If you’ve been trying to conceive (TTC) you are probably already familiar with your period, charting and the changes during your cycle.
Female Reproductive System
Let’s take a step back and refresh ourselves with the female reproductive system.
The uterus is a hollow muscular organ that builds up and releases blood during each cycle and is where a developing fetus lives.
These are 4-5 inches long and are narrow tubes in which fertilization occur. There is a tube on each side of the uterus.
Two almond size sex glands that contain up to a million immature eggs at birth. Each ovary is surrounded by cells called follicles.
Granule sized eggs that are stored in the ovaries and one is usually released with each cycle.
Small sacks filled with fluid found in the ovaries. Each follicle contains one immature egg. These immature eggs develop and grow until they are optimum size and then released. Usually one follicle will ovulate one egg.
Once a follicle releases an egg during ovulation it will then collapses on itself and becomes a corpus luteum, a yellow hormone-secreting body in the female reproductive system.
This is the lining of the uterus that builds up for a potential pregnancy and is shed during menstruation.
The lower opening of the uterus. Cervical fluid helps sperm thrive.
Is a long muscular passage between the vulva and the cervix.
We now have our anatomy done, let’s talk about the menstrual cycle.
The Menstrual Cycle
The menstrual cycle is made up of two separate cycles. The ovarian cycle which involves the ovaries and the uterine cycle which involves the uterus.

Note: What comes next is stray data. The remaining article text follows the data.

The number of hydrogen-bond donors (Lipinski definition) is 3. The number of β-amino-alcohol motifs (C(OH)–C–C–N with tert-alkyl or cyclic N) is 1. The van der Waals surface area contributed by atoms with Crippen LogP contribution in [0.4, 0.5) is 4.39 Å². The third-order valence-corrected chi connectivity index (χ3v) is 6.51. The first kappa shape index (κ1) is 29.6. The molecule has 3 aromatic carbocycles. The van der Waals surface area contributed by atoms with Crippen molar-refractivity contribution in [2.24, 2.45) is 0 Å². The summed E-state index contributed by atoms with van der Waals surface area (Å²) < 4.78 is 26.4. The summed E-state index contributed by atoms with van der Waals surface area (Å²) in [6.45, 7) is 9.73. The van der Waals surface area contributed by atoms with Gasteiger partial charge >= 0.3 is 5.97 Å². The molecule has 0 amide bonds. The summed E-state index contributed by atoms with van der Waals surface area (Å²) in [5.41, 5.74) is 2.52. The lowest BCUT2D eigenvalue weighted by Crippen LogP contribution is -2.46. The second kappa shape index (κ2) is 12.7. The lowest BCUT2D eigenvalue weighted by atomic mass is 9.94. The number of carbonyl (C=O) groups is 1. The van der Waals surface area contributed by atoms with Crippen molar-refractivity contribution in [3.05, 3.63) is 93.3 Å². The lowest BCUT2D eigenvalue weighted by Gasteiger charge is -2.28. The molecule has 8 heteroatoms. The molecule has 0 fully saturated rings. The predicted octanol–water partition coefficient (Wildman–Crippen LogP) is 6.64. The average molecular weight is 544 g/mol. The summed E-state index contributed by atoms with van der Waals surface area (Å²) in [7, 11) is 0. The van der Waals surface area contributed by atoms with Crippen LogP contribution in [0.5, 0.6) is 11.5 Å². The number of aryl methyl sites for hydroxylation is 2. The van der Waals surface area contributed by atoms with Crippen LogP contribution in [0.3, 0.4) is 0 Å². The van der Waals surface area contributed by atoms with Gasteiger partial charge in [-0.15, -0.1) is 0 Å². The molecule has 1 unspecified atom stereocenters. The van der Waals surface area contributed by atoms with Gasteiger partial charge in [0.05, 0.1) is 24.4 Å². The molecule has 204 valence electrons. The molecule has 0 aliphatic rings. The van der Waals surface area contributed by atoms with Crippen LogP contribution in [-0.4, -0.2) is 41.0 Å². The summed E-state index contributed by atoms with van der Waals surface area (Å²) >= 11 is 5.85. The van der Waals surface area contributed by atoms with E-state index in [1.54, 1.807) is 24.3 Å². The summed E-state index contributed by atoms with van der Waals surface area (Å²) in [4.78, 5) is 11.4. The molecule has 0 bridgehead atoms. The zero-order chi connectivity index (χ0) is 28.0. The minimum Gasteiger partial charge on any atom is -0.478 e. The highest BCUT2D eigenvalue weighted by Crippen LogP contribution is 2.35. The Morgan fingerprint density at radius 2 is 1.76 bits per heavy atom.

- The ovarian cycle is made up of three phases: the follicular phase, ovulation and the luteal phase.
- The uterine cycle is also made up of three phases: menstruation, the proliferative phase and the secretory phase.
There are five hormones that play a role during menstruation. An easy acronym to remember them is FELOP.
Follicle Stimulating Hormone (FSH)
FSH is released by the anterior pituitary gland and stimulates the growth of follicles in the ovaries. Each follicle contains an egg.
Each follicle products estrogen which is necessary for ovulation. Estrogen grows the uterine lining and also helps change the consistency of cervical mucus. Estrogen also causes the uterine lining to thicken.
Luteinizing Hormone (LH)
LH is released by the anterior pituitary gland. The rise in estrogen triggers ovulation by releasing a final surge of LH and FSH. High levels of LH prevent growth of the non-dominant follicles and causes an egg to be released.
This will begin when one ovary releases from an egg from the most dominant follicle. The follicles that do not release a mature egg will disintegrate. The mature egg is then swept up into the fallopian tubes.
Once the egg has been released from the ovary, the follicle that held the egg collapses on itself, becoming a corpus luteum. The corpus luteum remains on the interior of the ovarian wall and releases progesterone. The progesterone thickens the endometrium until the corpus luteum disintegrates roughly 12-16 days later.